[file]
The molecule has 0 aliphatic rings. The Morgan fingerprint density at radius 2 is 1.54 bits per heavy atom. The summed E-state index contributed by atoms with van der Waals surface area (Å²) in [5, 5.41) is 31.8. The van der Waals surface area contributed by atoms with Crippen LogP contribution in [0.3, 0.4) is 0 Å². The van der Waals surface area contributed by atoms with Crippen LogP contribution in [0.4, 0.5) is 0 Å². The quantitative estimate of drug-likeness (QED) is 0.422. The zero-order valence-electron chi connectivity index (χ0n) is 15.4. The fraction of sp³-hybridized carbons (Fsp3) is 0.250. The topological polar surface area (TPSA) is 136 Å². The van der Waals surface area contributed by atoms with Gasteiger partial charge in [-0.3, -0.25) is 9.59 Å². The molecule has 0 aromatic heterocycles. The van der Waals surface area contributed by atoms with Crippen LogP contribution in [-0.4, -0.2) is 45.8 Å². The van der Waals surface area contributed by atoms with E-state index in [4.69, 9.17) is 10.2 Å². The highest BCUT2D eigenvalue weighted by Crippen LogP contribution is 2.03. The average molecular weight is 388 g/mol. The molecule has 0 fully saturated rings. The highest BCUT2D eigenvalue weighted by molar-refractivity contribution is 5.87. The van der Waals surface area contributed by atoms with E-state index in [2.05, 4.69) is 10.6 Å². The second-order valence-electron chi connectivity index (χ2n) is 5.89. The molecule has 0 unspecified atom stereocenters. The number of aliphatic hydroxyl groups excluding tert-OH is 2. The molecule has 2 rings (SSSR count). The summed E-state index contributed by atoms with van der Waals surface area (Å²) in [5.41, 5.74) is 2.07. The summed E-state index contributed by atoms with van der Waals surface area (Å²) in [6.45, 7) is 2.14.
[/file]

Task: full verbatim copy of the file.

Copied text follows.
The molecule has 0 aliphatic rings. The Morgan fingerprint density at radius 2 is 1.54 bits per heavy atom. The summed E-state index contributed by atoms with van der Waals surface area (Å²) in [5, 5.41) is 31.8. The van der Waals surface area contributed by atoms with Crippen LogP contribution in [0.3, 0.4) is 0 Å². The van der Waals surface area contributed by atoms with Crippen LogP contribution in [0.4, 0.5) is 0 Å². The quantitative estimate of drug-likeness (QED) is 0.422. The zero-order valence-electron chi connectivity index (χ0n) is 15.4. The fraction of sp³-hybridized carbons (Fsp3) is 0.250. The topological polar surface area (TPSA) is 136 Å². The van der Waals surface area contributed by atoms with Gasteiger partial charge in [-0.3, -0.25) is 9.59 Å². The molecule has 0 aromatic heterocycles. The van der Waals surface area contributed by atoms with Crippen LogP contribution in [-0.4, -0.2) is 45.8 Å². The van der Waals surface area contributed by atoms with E-state index in [4.69, 9.17) is 10.2 Å². The highest BCUT2D eigenvalue weighted by Crippen LogP contribution is 2.03. The average molecular weight is 388 g/mol. The molecule has 0 fully saturated rings. The highest BCUT2D eigenvalue weighted by molar-refractivity contribution is 5.87. The van der Waals surface area contributed by atoms with E-state index in [2.05, 4.69) is 10.6 Å². The second-order valence-electron chi connectivity index (χ2n) is 5.89. The molecule has 0 unspecified atom stereocenters. The number of aliphatic hydroxyl groups excluding tert-OH is 2. The molecule has 2 rings (SSSR count). The summed E-state index contributed by atoms with van der Waals surface area (Å²) in [5.41, 5.74) is 2.07. The summed E-state index contributed by atoms with van der Waals surface area (Å²) in [6.45, 7) is 2.14.